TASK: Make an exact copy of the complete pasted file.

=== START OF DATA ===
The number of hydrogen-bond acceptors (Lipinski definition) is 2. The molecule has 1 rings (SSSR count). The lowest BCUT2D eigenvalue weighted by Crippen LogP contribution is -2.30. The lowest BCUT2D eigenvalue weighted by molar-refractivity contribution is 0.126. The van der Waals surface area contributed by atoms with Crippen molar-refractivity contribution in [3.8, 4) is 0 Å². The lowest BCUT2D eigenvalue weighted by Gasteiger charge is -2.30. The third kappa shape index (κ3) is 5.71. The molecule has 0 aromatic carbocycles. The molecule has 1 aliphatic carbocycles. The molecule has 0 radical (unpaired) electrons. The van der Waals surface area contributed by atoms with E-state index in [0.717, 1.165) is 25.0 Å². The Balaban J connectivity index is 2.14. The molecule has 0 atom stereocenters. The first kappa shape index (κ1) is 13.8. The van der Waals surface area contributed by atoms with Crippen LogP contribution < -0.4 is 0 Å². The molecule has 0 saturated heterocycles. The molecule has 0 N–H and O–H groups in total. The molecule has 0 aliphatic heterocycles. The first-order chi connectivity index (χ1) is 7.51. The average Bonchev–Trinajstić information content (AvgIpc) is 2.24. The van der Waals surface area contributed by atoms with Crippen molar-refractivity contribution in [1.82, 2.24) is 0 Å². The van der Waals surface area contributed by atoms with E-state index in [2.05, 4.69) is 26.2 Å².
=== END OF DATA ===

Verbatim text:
The number of hydrogen-bond acceptors (Lipinski definition) is 2. The molecule has 1 rings (SSSR count). The lowest BCUT2D eigenvalue weighted by Crippen LogP contribution is -2.30. The lowest BCUT2D eigenvalue weighted by molar-refractivity contribution is 0.126. The van der Waals surface area contributed by atoms with Crippen molar-refractivity contribution in [3.8, 4) is 0 Å². The lowest BCUT2D eigenvalue weighted by Gasteiger charge is -2.30. The third kappa shape index (κ3) is 5.71. The molecule has 0 aromatic carbocycles. The molecule has 1 aliphatic carbocycles. The molecule has 0 radical (unpaired) electrons. The van der Waals surface area contributed by atoms with E-state index in [0.717, 1.165) is 25.0 Å². The Balaban J connectivity index is 2.14. The molecule has 0 atom stereocenters. The first kappa shape index (κ1) is 13.8. The van der Waals surface area contributed by atoms with Crippen LogP contribution < -0.4 is 0 Å². The molecule has 0 saturated heterocycles. The molecule has 0 N–H and O–H groups in total. The molecule has 0 aliphatic heterocycles. The first-order chi connectivity index (χ1) is 7.51. The average Bonchev–Trinajstić information content (AvgIpc) is 2.24. The van der Waals surface area contributed by atoms with Crippen molar-refractivity contribution in [1.82, 2.24) is 0 Å². The van der Waals surface area contributed by atoms with E-state index in [2.05, 4.69) is 26.2 Å².